You’ve probably heard the advice that you should buy experiences and not things. (Except maybe when things help you experience.) This Atlantic article explores new findings from behavioral research about the differences between experiences and material objects.
With experiences, people are less competitive and worry less about keeping up with the Jones’:
Gilovich’s prior work has shown that experiences tend to make people happier because they are less likely to measure the value of their experiences by comparing them to those of others. For example, Gilbert and company note in their new paper, many people are unsure if they would rather have a high salary that is lower than that of their peers, or a lower salary that is higher than that of their peers. With an experiential good like vacation, that dilemma doesn’t hold. Would you rather have two weeks of vacation when your peers only get one? Or four weeks when your peers get eight? People choose four weeks with little hesitation.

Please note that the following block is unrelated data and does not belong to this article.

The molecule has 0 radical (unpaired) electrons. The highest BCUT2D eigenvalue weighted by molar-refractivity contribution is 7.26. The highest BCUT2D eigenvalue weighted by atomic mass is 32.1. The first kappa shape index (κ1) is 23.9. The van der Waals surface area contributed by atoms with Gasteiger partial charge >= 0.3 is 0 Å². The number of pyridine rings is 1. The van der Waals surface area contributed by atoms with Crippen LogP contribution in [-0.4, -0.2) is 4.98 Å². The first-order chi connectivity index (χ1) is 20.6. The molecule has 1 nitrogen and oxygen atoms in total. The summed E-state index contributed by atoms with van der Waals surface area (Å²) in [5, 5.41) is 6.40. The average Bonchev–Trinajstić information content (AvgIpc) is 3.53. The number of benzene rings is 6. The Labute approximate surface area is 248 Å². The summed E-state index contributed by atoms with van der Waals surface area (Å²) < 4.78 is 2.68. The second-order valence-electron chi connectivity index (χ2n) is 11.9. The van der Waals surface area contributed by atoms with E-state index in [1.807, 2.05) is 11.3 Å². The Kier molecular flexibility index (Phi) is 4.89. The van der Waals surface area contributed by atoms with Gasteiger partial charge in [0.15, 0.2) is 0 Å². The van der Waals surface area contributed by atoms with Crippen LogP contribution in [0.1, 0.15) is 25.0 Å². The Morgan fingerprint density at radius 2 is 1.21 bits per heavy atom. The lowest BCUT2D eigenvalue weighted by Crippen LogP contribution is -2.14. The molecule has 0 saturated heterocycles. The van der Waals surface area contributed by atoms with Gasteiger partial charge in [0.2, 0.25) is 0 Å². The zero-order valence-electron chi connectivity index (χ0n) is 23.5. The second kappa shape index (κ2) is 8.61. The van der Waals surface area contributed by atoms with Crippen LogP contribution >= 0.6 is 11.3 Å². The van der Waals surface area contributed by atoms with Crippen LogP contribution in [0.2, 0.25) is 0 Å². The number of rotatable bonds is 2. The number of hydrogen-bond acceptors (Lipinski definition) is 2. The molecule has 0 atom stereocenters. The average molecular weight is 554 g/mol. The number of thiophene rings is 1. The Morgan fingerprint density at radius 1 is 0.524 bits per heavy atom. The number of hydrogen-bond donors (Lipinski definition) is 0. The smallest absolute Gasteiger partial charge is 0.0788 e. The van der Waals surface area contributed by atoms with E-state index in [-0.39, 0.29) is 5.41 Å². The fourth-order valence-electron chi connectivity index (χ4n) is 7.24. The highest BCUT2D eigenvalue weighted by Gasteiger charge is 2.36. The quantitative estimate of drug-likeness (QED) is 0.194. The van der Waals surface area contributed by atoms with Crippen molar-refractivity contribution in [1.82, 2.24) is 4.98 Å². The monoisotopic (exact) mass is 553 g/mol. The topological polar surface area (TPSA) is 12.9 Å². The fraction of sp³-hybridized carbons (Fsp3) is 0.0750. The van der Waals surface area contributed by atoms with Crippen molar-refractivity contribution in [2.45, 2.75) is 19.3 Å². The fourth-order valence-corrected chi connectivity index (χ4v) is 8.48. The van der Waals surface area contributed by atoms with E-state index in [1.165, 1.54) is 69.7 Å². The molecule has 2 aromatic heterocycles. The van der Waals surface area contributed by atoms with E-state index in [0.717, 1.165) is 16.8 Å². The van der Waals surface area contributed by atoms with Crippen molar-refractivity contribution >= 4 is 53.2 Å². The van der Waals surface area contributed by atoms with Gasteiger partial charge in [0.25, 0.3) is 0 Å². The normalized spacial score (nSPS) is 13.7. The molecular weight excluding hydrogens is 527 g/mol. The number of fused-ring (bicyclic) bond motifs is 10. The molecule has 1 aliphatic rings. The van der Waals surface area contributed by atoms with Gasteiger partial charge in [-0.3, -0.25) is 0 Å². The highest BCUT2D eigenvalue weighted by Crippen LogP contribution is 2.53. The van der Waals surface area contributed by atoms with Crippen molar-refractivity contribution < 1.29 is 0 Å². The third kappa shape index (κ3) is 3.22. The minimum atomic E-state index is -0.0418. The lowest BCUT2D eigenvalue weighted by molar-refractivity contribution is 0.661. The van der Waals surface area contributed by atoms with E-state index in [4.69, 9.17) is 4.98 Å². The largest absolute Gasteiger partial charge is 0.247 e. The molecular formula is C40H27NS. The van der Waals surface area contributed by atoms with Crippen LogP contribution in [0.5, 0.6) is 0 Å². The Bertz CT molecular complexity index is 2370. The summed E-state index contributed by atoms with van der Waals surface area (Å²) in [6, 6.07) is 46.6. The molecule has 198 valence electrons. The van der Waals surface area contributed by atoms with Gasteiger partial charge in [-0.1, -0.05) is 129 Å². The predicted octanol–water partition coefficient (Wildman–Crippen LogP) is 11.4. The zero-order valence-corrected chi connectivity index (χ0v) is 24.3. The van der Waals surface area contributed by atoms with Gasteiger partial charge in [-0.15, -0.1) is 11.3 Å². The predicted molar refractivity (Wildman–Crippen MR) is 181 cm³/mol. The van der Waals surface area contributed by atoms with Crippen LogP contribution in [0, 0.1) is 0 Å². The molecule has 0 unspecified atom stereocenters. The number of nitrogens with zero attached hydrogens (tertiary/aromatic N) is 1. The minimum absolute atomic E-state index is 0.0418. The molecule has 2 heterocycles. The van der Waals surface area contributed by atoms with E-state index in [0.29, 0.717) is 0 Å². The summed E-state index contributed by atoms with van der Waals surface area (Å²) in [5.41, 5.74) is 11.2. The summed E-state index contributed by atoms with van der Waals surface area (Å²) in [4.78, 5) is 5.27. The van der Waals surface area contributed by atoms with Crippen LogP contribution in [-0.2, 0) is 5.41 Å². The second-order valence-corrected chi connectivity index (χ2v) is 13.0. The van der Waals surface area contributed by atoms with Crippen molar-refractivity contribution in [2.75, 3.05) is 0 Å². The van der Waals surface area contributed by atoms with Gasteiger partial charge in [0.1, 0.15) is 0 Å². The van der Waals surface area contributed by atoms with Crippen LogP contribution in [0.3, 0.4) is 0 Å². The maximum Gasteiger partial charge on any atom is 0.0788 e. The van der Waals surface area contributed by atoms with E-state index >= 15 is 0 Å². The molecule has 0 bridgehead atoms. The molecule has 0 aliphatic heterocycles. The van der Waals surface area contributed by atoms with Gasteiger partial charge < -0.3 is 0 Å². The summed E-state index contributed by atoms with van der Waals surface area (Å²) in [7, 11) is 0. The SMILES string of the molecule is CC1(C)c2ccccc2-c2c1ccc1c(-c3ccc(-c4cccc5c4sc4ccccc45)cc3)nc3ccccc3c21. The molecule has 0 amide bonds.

Experiences elicit positive feelings and promote social togetherness rather than creating impatience and worries about scarcity.
Those waiting for experiences were in better moods than those waiting for material goods. “You read these stories about people rioting, pepper-spraying, treating each other badly when they have to wait,” he said. It turns out, those sorts of stories are much more likely to occur when people are waiting to acquire a possession than an experience. When people are waiting to get concert tickets or in line at a new food truck, their moods tend to be much more positive. […]
Research has also found that people tend to be more generous to others when they’ve just thought about an experiential purchase as opposed to a material purchase. They’re also more likely to pursue social activities.